Python 3000, zip, *args and iterators

Raymond Hettinger python at rcn.com
Wed Dec 29 21:07:40 CET 2004


[Steven Bethard]  I'm just suggesting that in a function with a
> *args in the def, the args variable be an iterator instead of
> a tuple.

So people would lose the useful abilities to check len(args) or extract
an argument with args[1]?

Besides, if a function really wants an iterator, then its signature
should accept one directly -- no need for the star operator.



> > Likewise, he considers zip(*args) as a
> > transpose function to be an abuse of the *arg protocol.
>
> Ahh, I didn't know that.  Is there another (preferred) way to do
this?

I prefer the abusive approach ;-) however, the Right Way (tm) is
probably nested list comps or just plain for-loops.  And, if you have
numeric, there is an obvious preferred approach.



>  So basically what I've done here is to
> "transpose" (to use your word) the iterators, apply my function, and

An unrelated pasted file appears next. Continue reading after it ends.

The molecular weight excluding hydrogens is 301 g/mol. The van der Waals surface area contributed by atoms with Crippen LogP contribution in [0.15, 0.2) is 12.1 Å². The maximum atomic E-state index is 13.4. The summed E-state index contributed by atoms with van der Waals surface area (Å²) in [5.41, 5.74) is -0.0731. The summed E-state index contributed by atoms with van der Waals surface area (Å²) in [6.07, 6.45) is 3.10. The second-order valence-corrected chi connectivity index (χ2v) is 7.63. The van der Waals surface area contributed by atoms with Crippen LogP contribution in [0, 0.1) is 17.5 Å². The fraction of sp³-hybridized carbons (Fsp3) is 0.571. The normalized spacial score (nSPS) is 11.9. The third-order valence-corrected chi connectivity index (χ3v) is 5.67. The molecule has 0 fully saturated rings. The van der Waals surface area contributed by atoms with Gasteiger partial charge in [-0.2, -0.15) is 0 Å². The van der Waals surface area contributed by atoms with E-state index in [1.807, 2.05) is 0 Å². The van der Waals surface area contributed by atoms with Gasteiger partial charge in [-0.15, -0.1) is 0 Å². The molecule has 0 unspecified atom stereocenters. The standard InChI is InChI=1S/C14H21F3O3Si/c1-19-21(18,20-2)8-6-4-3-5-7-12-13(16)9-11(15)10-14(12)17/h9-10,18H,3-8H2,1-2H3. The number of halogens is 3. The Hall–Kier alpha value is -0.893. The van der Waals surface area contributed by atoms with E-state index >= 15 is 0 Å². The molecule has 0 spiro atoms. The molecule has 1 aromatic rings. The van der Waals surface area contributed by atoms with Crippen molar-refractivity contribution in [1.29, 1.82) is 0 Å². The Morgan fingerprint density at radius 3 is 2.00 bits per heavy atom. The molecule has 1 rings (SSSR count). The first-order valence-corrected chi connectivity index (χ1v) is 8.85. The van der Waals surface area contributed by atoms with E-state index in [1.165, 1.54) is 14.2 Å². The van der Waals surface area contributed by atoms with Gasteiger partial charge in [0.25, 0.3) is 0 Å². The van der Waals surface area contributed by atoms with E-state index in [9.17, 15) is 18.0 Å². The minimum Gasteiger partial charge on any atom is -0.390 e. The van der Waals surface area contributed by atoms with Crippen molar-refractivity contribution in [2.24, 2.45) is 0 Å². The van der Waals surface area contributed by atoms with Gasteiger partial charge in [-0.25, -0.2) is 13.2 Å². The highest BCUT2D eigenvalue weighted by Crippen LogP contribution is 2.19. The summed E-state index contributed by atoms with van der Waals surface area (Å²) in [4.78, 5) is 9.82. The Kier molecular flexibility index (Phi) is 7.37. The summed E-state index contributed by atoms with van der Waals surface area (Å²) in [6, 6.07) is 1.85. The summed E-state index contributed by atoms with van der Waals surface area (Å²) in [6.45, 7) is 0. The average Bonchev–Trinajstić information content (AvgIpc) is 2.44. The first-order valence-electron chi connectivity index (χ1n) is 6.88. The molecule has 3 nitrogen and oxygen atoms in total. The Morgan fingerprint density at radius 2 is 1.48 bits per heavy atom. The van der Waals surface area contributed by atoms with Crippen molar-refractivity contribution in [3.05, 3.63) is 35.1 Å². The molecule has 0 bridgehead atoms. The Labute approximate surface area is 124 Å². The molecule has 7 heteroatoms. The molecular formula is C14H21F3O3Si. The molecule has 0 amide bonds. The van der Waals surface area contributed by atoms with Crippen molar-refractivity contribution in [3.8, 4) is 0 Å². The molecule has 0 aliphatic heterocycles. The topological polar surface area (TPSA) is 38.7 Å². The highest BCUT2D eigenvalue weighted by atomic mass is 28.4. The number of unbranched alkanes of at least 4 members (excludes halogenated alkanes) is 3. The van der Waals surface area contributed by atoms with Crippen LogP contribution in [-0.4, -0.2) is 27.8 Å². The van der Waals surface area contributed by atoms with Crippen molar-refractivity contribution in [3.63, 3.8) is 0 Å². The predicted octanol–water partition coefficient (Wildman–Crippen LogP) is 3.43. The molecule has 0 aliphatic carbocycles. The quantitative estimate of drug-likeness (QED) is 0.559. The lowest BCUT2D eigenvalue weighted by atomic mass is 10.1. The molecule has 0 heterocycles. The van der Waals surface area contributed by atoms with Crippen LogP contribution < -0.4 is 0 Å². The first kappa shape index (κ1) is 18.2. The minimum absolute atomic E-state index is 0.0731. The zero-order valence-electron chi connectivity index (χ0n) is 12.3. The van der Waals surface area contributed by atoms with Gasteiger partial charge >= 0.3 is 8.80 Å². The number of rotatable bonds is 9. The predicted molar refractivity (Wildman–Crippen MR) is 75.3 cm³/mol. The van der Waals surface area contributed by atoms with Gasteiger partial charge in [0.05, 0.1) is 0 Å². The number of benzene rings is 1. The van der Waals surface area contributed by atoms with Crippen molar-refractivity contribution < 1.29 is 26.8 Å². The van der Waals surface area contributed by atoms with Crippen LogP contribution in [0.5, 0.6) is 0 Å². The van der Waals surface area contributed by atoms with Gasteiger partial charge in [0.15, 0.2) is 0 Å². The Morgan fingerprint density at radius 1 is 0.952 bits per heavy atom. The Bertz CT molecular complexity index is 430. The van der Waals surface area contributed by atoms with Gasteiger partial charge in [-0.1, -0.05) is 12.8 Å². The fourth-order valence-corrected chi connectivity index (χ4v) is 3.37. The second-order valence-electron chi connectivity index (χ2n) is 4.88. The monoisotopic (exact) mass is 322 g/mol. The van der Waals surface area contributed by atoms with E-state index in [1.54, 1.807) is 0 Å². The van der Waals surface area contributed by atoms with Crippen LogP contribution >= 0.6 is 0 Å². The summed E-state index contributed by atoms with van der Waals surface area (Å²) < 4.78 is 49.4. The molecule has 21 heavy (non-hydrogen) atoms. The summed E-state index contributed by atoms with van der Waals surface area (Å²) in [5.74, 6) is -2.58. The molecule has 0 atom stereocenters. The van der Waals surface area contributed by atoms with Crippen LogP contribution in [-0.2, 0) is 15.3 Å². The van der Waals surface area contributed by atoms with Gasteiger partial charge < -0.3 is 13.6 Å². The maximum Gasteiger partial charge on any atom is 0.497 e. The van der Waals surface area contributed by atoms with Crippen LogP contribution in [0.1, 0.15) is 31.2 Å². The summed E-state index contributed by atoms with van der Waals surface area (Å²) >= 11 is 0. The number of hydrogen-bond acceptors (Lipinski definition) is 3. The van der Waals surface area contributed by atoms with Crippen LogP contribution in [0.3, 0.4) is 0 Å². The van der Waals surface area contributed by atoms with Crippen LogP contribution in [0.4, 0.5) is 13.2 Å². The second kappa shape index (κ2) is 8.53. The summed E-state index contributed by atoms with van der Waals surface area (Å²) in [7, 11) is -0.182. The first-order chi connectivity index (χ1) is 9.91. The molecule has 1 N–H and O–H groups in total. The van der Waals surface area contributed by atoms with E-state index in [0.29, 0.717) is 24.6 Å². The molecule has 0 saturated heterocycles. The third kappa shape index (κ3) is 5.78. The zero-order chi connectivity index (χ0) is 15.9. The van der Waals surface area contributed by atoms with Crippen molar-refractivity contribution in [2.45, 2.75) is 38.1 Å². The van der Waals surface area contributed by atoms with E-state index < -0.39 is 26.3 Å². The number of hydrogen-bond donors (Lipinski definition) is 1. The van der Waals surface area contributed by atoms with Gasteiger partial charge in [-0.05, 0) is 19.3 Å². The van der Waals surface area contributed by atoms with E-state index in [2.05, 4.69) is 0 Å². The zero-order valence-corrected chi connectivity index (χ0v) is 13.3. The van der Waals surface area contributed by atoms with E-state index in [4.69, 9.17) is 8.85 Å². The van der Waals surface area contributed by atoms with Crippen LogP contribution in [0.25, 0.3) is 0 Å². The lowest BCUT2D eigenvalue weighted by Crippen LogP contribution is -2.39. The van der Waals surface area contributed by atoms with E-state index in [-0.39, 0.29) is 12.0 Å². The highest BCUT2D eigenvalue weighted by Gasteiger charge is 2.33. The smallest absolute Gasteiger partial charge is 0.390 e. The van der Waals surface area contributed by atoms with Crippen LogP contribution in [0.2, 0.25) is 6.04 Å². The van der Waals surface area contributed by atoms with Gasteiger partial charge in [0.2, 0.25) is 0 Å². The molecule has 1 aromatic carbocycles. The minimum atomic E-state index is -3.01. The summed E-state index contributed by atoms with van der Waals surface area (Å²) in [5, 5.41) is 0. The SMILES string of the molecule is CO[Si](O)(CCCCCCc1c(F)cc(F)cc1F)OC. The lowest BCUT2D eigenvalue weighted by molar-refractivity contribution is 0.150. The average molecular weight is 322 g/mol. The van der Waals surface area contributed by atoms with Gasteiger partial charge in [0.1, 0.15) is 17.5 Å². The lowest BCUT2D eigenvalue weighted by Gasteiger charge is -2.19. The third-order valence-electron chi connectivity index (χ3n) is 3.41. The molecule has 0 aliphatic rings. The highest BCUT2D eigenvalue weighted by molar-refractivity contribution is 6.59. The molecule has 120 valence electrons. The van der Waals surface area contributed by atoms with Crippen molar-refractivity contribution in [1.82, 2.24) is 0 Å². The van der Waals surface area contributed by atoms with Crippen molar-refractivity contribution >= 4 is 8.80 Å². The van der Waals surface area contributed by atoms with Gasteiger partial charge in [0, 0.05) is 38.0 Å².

> then transpose the iterators back.

If you follow the data movements, you'll find that iterators provide no
advantage here.  To execute transpose(map(f, transpose(iterator)), the
whole iterator necessarily has to be read into memory so that the first
function application will have all of its arguments present -- using
the star operator only obscures that fact.

Realizing that the input has to be in memory anyway, then you might as
well take advantage of the code simplication offered by indexing:

>>> def twistedmap(f, iterable):
...     data = list(iterable)
...     rows = range(len(data))
...     for col in xrange(len(data[0])):
...         args = [data[row][col] for rows in rows]
...         yield f(*args)
        


Raymond Hettinger




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